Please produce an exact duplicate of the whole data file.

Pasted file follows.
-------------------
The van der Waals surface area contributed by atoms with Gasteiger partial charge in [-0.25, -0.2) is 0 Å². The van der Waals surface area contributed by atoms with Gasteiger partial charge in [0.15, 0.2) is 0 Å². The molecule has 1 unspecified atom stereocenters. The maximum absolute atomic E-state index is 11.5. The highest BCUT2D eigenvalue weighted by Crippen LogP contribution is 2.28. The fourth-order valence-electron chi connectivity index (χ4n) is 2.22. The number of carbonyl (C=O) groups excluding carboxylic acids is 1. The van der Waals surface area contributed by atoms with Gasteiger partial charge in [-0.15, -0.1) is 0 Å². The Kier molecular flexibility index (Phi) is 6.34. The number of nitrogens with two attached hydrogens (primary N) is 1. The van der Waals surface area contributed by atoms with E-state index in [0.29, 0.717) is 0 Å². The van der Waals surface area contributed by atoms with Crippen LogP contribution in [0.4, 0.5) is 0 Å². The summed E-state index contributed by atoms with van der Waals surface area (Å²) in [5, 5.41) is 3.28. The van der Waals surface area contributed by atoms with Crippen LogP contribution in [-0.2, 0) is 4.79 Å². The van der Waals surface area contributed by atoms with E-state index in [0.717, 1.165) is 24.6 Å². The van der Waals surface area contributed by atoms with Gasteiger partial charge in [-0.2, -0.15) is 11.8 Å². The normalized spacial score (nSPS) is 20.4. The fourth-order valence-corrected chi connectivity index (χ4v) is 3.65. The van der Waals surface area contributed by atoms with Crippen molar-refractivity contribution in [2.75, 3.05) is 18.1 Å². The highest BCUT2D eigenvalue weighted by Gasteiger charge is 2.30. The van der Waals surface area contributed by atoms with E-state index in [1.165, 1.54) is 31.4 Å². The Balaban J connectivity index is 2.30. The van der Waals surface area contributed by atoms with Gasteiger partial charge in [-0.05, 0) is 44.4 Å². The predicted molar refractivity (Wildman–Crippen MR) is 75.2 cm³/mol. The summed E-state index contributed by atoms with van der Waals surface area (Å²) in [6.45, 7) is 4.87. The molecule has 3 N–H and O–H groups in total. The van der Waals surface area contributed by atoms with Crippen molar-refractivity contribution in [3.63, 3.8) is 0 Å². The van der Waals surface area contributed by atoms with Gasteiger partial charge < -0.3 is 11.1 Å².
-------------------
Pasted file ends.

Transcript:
The van der Waals surface area contributed by atoms with Gasteiger partial charge in [-0.25, -0.2) is 0 Å². The van der Waals surface area contributed by atoms with Gasteiger partial charge in [0.15, 0.2) is 0 Å². The molecule has 1 unspecified atom stereocenters. The maximum absolute atomic E-state index is 11.5. The highest BCUT2D eigenvalue weighted by Crippen LogP contribution is 2.28. The fourth-order valence-electron chi connectivity index (χ4n) is 2.22. The number of carbonyl (C=O) groups excluding carboxylic acids is 1. The van der Waals surface area contributed by atoms with Gasteiger partial charge in [-0.15, -0.1) is 0 Å². The Kier molecular flexibility index (Phi) is 6.34. The number of nitrogens with two attached hydrogens (primary N) is 1. The van der Waals surface area contributed by atoms with E-state index in [0.29, 0.717) is 0 Å². The van der Waals surface area contributed by atoms with Crippen LogP contribution in [0.4, 0.5) is 0 Å². The summed E-state index contributed by atoms with van der Waals surface area (Å²) in [5, 5.41) is 3.28. The van der Waals surface area contributed by atoms with Crippen LogP contribution in [-0.2, 0) is 4.79 Å². The van der Waals surface area contributed by atoms with E-state index in [0.717, 1.165) is 24.6 Å². The van der Waals surface area contributed by atoms with Gasteiger partial charge in [-0.2, -0.15) is 11.8 Å². The normalized spacial score (nSPS) is 20.4. The fourth-order valence-corrected chi connectivity index (χ4v) is 3.65. The van der Waals surface area contributed by atoms with Crippen molar-refractivity contribution in [2.75, 3.05) is 18.1 Å². The highest BCUT2D eigenvalue weighted by Gasteiger charge is 2.30. The van der Waals surface area contributed by atoms with E-state index in [1.165, 1.54) is 31.4 Å². The Balaban J connectivity index is 2.30. The van der Waals surface area contributed by atoms with Gasteiger partial charge in [-0.05, 0) is 44.4 Å². The predicted molar refractivity (Wildman–Crippen MR) is 75.2 cm³/mol. The summed E-state index contributed by atoms with van der Waals surface area (Å²) in [6.45, 7) is 4.87. The molecule has 3 N–H and O–H groups in total. The van der Waals surface area contributed by atoms with Crippen molar-refractivity contribution in [3.63, 3.8) is 0 Å². The van der Waals surface area contributed by atoms with Gasteiger partial charge < -0.3 is 11.1 Å².